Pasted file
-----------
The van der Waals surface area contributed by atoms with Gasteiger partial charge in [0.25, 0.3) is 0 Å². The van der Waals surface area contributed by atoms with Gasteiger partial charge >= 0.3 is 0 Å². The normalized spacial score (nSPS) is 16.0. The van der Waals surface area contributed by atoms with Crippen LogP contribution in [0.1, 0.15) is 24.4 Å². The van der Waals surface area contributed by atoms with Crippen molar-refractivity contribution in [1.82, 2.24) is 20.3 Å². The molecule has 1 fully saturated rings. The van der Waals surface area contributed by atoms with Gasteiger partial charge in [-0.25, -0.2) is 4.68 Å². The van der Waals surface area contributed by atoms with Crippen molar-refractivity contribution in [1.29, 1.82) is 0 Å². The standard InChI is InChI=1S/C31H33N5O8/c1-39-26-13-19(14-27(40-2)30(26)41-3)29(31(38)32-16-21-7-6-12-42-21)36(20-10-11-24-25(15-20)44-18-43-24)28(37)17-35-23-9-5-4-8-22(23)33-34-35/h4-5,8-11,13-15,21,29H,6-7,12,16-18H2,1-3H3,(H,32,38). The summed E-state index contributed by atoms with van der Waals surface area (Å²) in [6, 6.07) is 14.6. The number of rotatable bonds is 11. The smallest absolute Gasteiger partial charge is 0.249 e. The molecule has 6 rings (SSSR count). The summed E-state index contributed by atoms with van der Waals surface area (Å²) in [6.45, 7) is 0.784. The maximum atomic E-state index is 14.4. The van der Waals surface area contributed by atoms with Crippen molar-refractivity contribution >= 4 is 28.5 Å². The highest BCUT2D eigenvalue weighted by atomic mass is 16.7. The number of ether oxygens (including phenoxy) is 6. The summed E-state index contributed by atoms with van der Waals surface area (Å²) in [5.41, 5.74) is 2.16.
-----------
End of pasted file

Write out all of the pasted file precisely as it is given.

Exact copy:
The van der Waals surface area contributed by atoms with Gasteiger partial charge in [0.25, 0.3) is 0 Å². The van der Waals surface area contributed by atoms with Gasteiger partial charge >= 0.3 is 0 Å². The normalized spacial score (nSPS) is 16.0. The van der Waals surface area contributed by atoms with Crippen LogP contribution in [0.1, 0.15) is 24.4 Å². The van der Waals surface area contributed by atoms with Crippen molar-refractivity contribution in [1.82, 2.24) is 20.3 Å². The molecule has 1 fully saturated rings. The van der Waals surface area contributed by atoms with Gasteiger partial charge in [-0.25, -0.2) is 4.68 Å². The van der Waals surface area contributed by atoms with Crippen molar-refractivity contribution in [1.29, 1.82) is 0 Å². The standard InChI is InChI=1S/C31H33N5O8/c1-39-26-13-19(14-27(40-2)30(26)41-3)29(31(38)32-16-21-7-6-12-42-21)36(20-10-11-24-25(15-20)44-18-43-24)28(37)17-35-23-9-5-4-8-22(23)33-34-35/h4-5,8-11,13-15,21,29H,6-7,12,16-18H2,1-3H3,(H,32,38). The summed E-state index contributed by atoms with van der Waals surface area (Å²) in [6, 6.07) is 14.6. The number of rotatable bonds is 11. The smallest absolute Gasteiger partial charge is 0.249 e. The molecule has 6 rings (SSSR count). The summed E-state index contributed by atoms with van der Waals surface area (Å²) in [6.45, 7) is 0.784. The maximum atomic E-state index is 14.4. The van der Waals surface area contributed by atoms with Crippen molar-refractivity contribution >= 4 is 28.5 Å². The highest BCUT2D eigenvalue weighted by atomic mass is 16.7. The number of ether oxygens (including phenoxy) is 6. The summed E-state index contributed by atoms with van der Waals surface area (Å²) in [5.41, 5.74) is 2.16.